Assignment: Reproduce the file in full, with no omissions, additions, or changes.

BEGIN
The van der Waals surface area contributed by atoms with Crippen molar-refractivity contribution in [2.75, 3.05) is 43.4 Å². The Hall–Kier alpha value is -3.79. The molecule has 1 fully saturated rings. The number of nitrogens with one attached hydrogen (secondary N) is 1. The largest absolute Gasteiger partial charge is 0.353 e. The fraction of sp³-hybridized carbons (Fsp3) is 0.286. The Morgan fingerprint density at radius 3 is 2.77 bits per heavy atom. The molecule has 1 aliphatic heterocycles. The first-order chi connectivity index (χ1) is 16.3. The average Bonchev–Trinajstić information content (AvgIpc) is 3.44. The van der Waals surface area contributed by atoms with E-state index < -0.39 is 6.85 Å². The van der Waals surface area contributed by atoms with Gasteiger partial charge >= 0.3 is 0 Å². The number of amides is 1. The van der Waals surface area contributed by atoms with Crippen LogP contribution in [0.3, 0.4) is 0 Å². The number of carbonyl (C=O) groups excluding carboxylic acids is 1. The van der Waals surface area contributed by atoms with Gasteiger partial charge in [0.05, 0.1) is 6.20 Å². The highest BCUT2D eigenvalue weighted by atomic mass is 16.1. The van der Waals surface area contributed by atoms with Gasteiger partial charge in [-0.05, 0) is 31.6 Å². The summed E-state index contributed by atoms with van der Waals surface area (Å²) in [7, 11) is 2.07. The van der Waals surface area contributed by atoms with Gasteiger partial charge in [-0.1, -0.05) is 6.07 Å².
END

The van der Waals surface area contributed by atoms with Crippen molar-refractivity contribution in [2.75, 3.05) is 43.4 Å². The Hall–Kier alpha value is -3.79. The molecule has 1 fully saturated rings. The number of nitrogens with one attached hydrogen (secondary N) is 1. The largest absolute Gasteiger partial charge is 0.353 e. The fraction of sp³-hybridized carbons (Fsp3) is 0.286. The Morgan fingerprint density at radius 3 is 2.77 bits per heavy atom. The molecule has 1 aliphatic heterocycles. The first-order chi connectivity index (χ1) is 16.3. The average Bonchev–Trinajstić information content (AvgIpc) is 3.44. The van der Waals surface area contributed by atoms with E-state index < -0.39 is 6.85 Å². The van der Waals surface area contributed by atoms with Gasteiger partial charge >= 0.3 is 0 Å². The number of amides is 1. The van der Waals surface area contributed by atoms with Crippen LogP contribution in [0.3, 0.4) is 0 Å². The number of carbonyl (C=O) groups excluding carboxylic acids is 1. The van der Waals surface area contributed by atoms with Gasteiger partial charge in [0.05, 0.1) is 6.20 Å². The highest BCUT2D eigenvalue weighted by atomic mass is 16.1. The van der Waals surface area contributed by atoms with Gasteiger partial charge in [-0.05, 0) is 31.6 Å². The summed E-state index contributed by atoms with van der Waals surface area (Å²) in [7, 11) is 2.07. The van der Waals surface area contributed by atoms with Gasteiger partial charge in [-0.1, -0.05) is 6.07 Å².